Israel's military chief on Sunday staunchly defended his troops' actions during a deadly raid on a pro-Palestinian flotilla in May, saying commandos resorted to live fire only after they were shot at by protesters.
The May 31 clash at sea resulted in the deaths of nine Turkish pro-Palestinian activists, one a dual U.S.-Turkish citizen, and set off an international outcry that spurred Israel into significantly easing its blockade of Gaza.
The Israeli military chief of staff, Lt. Gen. Gabi Ashkenazi, was the first witness to be called to testify a second time before the official Israeli commission looking into the bloody raid.
Ashkenazi told the panel that an Israeli commando who rappelled down from a helicopter into a crowd of activists aboard the Mavi Marmara vessel was shot in the stomach. An Israeli forensic examination determined the bullet was not fired from an Israeli weapon, the army chief added, saying that provided proof that activists had their own firearms and were prepared to fight.
"This wasn't a demonstration of peace activists," said Ashkenazi, noting that those on board were "equipped and organized" with axes as well as gas masks.
The organizers of the flotilla, which was carrying activists and aid for Gaza, have said those on board the Mavi Marmara only acted in self-defense after they were attacked by Israeli forces in international waters.
A recent U.N.-commissioned report into the raid said there was "no evidence to suggest that any of the passengers used firearms or that any firearms were taken on board the ship." It said that doctors on the vessel who examined three injured soldiers noted no firearm injuries, and that Israeli allegations of gunshot wounds to soldiers are "inconsistent and contradictory."
Ashkenazi said commandoes fired 308 live bullets, but he insisted his soldiers took steps to minimize casualties. He said naval commandos fired about 350 rounds from non-lethal weapons, including paintballs and bean bags.
The military chief gave one example of an activist who choked a soldier with a metal wire. Instead of responding with live fire, the soldier exploded a stun grenade next to himself _ risking personal injury in order to distance the activist, Ashkenazi said.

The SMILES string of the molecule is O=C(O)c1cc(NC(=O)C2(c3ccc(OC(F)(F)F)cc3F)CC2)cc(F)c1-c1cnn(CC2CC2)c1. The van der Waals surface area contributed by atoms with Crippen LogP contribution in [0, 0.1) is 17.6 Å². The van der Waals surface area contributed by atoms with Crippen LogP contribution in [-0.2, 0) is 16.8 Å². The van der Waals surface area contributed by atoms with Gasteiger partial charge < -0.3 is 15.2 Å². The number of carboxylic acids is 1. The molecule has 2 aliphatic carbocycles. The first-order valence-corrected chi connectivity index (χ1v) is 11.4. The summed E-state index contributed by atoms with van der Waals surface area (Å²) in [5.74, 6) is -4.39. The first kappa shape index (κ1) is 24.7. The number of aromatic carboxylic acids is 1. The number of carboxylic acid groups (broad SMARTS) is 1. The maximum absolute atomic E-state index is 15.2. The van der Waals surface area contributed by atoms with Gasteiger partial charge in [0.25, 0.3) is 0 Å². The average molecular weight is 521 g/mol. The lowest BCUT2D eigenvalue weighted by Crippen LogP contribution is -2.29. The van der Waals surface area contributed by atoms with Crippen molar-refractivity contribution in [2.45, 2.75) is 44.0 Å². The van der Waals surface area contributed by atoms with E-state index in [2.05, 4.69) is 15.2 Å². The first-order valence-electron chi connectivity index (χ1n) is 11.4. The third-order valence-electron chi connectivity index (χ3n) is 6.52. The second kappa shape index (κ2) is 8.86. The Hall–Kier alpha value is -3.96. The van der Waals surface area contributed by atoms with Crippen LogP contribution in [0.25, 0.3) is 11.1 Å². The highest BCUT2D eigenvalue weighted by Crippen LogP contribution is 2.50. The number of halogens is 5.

He added that in addition to the pistol activists used to fire at an Israeli soldier, they stole one mini Uzi and three Glock pistols from Israeli soldiers on the boat.
Israel has insisted that there was no humanitarian crisis in Gaza, that it would transfer the aid from one of its ports to Gaza, and that the Mavi Marmara flotilla _ and others like it _ were simply provocative propaganda exercises.
In the wake of the outcry over the raid, Israel relaxed its land blockade, allowing most consumer items into Gaza.
Also Sunday, the Israeli commission released a public request for people who were on the Mavi Marmara to come forward to offer their own testimony. So far the pro-Palestinian activists and Turkish organizers have refused to cooperate with the Israeli inquiry. Turkey demands an Israeli apology and compensation, and the fallout from Israel's raid has seriously damaged relations between the once close allies.
Ashkenazi testified in August about Israel's naval blockade on Gaza, designed to keep weapons out of the hands of the militant Islamic Hamas rulers of Gaza.
On Sunday the commission asked about details of the navy's operational orders and its commandeering of the Mavi Marmara.
Ashkenazi said commandos threw a stun grenade to clear the deck where about 15 activists gathered, but it the group only dispersed for a moment, and activists rushed soldiers as they came down from helicopters. He said activists beat and stabbed the troops and fired shots, endangering the troops' lives. Soldiers responded with live fire, killing nine.